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recitativo
/res'i teuh tee"voh/; It. /rdde'chee tah tee"vaw/, n., pl. recitativi Eng., It. /-vee/, recitativos. Music. recitative2. [1610-20; < It] * * *
recite
—recitable, adj. —reciter, n. /ri suyt"/, v., recited, reciting. v.t. 1. to repeat the words of, as from memory, esp. in a formal manner: to recite a lesson. 2. to repeat (a ...
reciter
See recite. * * *
reck
/rek/, v.i. 1. to have care, concern, or regard (often fol. by of, with, or a clause). 2. to take heed. 3. Archaic. to be of concern or importance; matter: It recks not. v.t. 4. ...
reckless
—recklessly, adv. —recklessness, n. /rek"lis/, adj. 1. utterly unconcerned about the consequences of some action; without caution; careless (usually fol. by of): to be ...
Reckless, Walter
▪ American criminologist in full  Walter Cade Reckless  born Jan. 19, 1899, Philadelphia, Pa., U.S. died Sept. 20, 1988, Dublin, Ohio       American criminologist ...
recklessly
See reckless. * * *
recklessness
See recklessly. * * *
Recklinghausen
/rek"ling how'zeuhn/, n. a city in NW Rhine-Westphalia, in Germany. 122,000. * * * ▪ Germany       city, North Rhine–Westphalia Land (state), western Germany. The ...
Recklinghausen, Friedrich Daniel von
▪ German pathologist born Dec. 2, 1833, Gütersloh, Ger. died Aug. 26, 1910, Strasbourg       German pathologist, best known for his descriptions of two disorders, each ...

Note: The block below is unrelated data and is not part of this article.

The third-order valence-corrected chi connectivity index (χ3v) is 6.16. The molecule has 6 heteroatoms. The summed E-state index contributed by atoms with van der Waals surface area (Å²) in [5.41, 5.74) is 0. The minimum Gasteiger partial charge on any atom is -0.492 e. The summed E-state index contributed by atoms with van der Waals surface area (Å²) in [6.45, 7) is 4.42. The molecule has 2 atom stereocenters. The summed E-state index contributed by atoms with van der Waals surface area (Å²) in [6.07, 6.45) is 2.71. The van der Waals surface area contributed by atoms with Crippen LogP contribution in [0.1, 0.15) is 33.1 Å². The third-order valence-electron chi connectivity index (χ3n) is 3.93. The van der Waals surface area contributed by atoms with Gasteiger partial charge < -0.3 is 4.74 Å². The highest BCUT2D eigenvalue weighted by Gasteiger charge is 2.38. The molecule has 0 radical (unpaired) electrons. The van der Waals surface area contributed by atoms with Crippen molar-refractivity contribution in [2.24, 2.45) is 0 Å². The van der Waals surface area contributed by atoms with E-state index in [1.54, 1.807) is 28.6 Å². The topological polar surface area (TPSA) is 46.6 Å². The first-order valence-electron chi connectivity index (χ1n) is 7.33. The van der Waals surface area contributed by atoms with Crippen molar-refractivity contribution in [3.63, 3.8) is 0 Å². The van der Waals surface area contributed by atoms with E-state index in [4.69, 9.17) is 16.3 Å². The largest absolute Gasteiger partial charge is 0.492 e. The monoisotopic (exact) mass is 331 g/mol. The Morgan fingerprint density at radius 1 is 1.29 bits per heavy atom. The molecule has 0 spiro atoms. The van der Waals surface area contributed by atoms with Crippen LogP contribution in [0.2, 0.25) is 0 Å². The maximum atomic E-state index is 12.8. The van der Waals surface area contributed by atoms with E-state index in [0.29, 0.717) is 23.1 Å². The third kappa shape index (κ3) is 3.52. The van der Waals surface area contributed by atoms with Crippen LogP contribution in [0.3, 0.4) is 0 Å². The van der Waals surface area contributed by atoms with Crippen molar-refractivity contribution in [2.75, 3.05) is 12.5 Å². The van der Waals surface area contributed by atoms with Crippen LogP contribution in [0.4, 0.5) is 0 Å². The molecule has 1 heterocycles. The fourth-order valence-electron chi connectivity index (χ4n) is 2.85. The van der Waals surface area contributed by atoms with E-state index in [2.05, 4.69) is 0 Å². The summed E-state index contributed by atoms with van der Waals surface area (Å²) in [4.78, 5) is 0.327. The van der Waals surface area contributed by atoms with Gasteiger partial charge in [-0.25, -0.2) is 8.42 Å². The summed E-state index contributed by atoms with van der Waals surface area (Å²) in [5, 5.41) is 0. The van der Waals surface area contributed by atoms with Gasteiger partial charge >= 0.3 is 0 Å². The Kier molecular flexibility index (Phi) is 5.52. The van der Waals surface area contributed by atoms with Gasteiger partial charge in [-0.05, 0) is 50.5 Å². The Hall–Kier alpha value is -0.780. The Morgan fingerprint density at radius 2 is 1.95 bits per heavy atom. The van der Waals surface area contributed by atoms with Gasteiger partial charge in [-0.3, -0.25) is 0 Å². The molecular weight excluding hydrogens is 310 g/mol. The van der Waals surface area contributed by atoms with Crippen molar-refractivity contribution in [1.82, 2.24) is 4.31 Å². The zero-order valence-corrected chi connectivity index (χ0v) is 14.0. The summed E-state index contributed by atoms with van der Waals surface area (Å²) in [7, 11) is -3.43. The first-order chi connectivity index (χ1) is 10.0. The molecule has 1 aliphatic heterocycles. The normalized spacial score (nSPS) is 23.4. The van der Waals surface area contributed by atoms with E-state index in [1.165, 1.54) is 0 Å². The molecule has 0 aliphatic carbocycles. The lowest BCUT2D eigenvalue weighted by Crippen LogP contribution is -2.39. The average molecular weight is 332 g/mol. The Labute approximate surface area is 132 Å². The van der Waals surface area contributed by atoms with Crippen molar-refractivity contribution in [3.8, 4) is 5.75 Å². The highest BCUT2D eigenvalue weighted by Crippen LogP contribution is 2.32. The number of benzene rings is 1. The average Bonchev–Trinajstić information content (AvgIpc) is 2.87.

reckon
—reckonable, adj. /rek"euhn/, v.t. 1. to count, compute, or calculate, as in number or amount. 2. to esteem or consider; regard as: to be reckoned an authority in the field. 3. ...
reckoner
/rek"euh neuhr/, n. 1. a person who reckons. 2. Also called ready reckoner. a collection of mathematical and other tables for ready calculation. [1175-1225; ME; see RECKON, ...
reckoning
/rek"euh ning/, n. 1. count; computation; calculation. 2. the settlement of accounts, as between two companies. 3. a statement of an amount due; bill. 4. an accounting, as for ...
reclaim
—reclaimable, adj. —reclaimer, n. /ri klaym"/, v.t. 1. to bring (uncultivated areas or wasteland) into a condition for cultivation or other use. 2. to recover (substances) in ...
reclaimable
See reclaim. * * *
reclaimant
/ri klay"meuhnt/, n. a person who makes appeals to reclaim. [1740-50; RECLAIM + -ANT] * * *
reclaimer
See reclaimable. * * *
reclamation
/rek'leuh may"sheuhn/, n. 1. the reclaiming of desert, marshy, or submerged areas or other wasteland for cultivation or other use. 2. the act or process of reclaiming. 3. the ...
réclame
Fr. /rdday klahm"/, n. 1. publicity; self-advertisement; notoriety. 2. hunger for publicity; talent for getting attention. [1865-70; < F, deriv. of réclamer; see RECLAIM] * * *
reclasp
v.t. * * *
reclass
v.t. * * *
reclassification
reclassification [spelling only] * * *
reclassify
—reclassification, n. /ree klas"euh fuy'/, v.t., reclassified, reclassifying. 1. to classify anew. 2. to change the security classification of (information, a document, ...
reclean
v.t. * * *
recleanse
v.t., recleansed, recleansing. * * *
reclearance
/ree klear"euhns/, n. the revalidation of a person's security clearance, usually done periodically for those handling top-secret material. [RE- + CLEARANCE] * * *
reclimb
v.t., reclimbed, reclimbing. * * *
reclinate
/rek"leuh nayt', -nit/, adj. bending or curved downward. [1745-55; < L reclinatus (ptp. of reclinare to RECLINE); see -ATE1] * * *
reclination
See recline. * * *
recline
—reclinable, adj. —reclination /rek'leuh nay"sheuhn/, n. /ri kluyn"/, v., reclined, reclining. v.i. 1. to lean or lie back; rest in a recumbent position. v.t. 2. to cause to ...
recliner